Transorbital penetrating brain injury to frontal lobe by a wheel spoke.

Ijaz L, Nadeem MM - J Pediatr Neurosci (2014 Sep-Dec)

Wheel spoke intruded transorbitally. Inset showed postremoval image
© Copyright Policy - open-access
Related In: Results  -  Collection

License
Show All Figures
getmorefigures.php?uid=PMC4302551&req=5

Figure 1: Wheel spoke intruded transorbitally. Inset showed postremoval image
Mentions: A 3.5-year-old girl presented to the surgical emergency with a metal rod intruded to the medial side of the right eye. The mother of this child had died. The incident occurred while she was playing with a bicycle wheel spoke and accidentally fell over it, resulting in penetrating injury [Figure 1]. The patient bled from the entry wound which could not be quantified. The bleeding, however, ceased spontaneously in the meantime when she arrived at us. She was vitally stable with a Glasgow Coma Scale score of 15/15 with no focal neurological deficit. Ophthalmologic examination ruled out an eyeball injury. Skull radiographs in antero-posterior and lateral views revealed angled end of a long wheel spoke penetrating about 10 cm deep into the cranium through the medial aspect of the roof of the right orbit [Figure 2]. The computerized tomography (CT) scan with three-dimensional reconstruction showed the spoke lying in the right frontal lobe (premotor area), the internal trajectory being perpendicular to roof of the orbit, away from brain vasculature and vital centers, and a cavitation around the spoke [Figure 3]. Blood investigations were within normal limits. The patient was taken to the operation theatre after optimization. The entrance wound was extended slightly and spoke pulled back bit by bit. It took half an hour to retrieve the spoke completely. The patient remained vitally stable throughout the procedure. The dural defect was packed with sponge-stone and bone-wax. Peri-orbita and the skin were closed [Figure 1]. Immediate postoperative recovery was uneventful. The patient was allowed orally on the following day of operation and discharged on the 4th postoperative day on antibiotics for 2 weeks. The patient has visited us twice; she is in a good state of health without any signs of local and central nervous system infections and cerebrospinal fluid (CSF) leakage.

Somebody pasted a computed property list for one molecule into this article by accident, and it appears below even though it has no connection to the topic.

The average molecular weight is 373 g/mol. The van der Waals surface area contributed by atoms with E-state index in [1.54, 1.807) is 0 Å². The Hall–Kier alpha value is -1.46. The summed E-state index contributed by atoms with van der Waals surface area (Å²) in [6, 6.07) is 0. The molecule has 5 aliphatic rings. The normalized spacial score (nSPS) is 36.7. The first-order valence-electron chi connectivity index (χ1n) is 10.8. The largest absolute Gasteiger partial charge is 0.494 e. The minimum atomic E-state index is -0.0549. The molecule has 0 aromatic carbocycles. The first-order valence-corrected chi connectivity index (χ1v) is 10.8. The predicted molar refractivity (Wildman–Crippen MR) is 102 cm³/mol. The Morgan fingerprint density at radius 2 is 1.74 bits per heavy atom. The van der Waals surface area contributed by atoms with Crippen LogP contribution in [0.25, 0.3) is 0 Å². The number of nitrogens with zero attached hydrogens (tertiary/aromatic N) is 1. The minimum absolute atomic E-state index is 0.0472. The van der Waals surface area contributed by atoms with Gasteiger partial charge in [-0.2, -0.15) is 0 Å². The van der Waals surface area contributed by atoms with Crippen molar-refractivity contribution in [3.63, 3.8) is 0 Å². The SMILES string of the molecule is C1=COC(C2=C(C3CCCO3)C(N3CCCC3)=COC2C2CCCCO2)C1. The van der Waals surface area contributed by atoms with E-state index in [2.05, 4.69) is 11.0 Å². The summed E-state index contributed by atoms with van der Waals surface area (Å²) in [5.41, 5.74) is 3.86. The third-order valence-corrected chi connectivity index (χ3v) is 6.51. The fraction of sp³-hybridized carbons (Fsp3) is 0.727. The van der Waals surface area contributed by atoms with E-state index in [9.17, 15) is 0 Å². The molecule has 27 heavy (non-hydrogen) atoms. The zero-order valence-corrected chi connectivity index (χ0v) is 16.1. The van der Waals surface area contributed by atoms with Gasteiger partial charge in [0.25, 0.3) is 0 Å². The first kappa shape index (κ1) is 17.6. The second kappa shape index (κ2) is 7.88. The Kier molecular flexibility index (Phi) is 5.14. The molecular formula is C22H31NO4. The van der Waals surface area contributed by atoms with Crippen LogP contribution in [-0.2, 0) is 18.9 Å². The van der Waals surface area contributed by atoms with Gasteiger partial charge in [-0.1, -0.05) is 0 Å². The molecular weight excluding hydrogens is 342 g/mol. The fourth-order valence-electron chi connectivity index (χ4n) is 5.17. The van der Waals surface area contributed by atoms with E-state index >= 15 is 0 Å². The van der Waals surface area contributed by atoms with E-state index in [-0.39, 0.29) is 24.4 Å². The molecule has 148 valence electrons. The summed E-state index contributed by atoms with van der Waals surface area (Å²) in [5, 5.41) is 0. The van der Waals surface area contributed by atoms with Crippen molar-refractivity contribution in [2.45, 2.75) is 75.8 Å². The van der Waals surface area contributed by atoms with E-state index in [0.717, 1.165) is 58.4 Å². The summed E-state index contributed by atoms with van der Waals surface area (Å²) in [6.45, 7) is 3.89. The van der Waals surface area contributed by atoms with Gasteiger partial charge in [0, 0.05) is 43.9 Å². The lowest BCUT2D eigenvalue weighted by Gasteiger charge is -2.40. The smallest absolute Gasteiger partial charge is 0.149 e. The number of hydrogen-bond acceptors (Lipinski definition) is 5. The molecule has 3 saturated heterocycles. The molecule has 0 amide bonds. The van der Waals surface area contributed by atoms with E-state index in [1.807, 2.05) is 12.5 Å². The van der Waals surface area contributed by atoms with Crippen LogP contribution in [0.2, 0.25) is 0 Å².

Bottom Line: A 3.5-year-old girl presented with PBI with a wheel spoke.Computerized tomography scan with three-dimensional skull reconstruction depicted its extent from the medial side of the roof of the right orbit to the right frontal lobe with a cavitation around the spoke.Postoperative outcome was uneventful.

View Article: PubMed Central - PubMed

Affiliation: Department of Pediatric Neurosurgery, The Children's Hospital and the Institute of Child Health, Lahore, Pakistan.

ABSTRACT
Penetrating brain injury (PBI) is rare and the severest form of head injury with a high morbidity and mortality. A 3.5-year-old girl presented with PBI with a wheel spoke. Computerized tomography scan with three-dimensional skull reconstruction depicted its extent from the medial side of the roof of the right orbit to the right frontal lobe with a cavitation around the spoke. The spoke was removed by manipulation under general anesthesia from the entry site without a formal craniotomy. Postoperative outcome was uneventful.

No MeSH data available.


Related in: MedlinePlus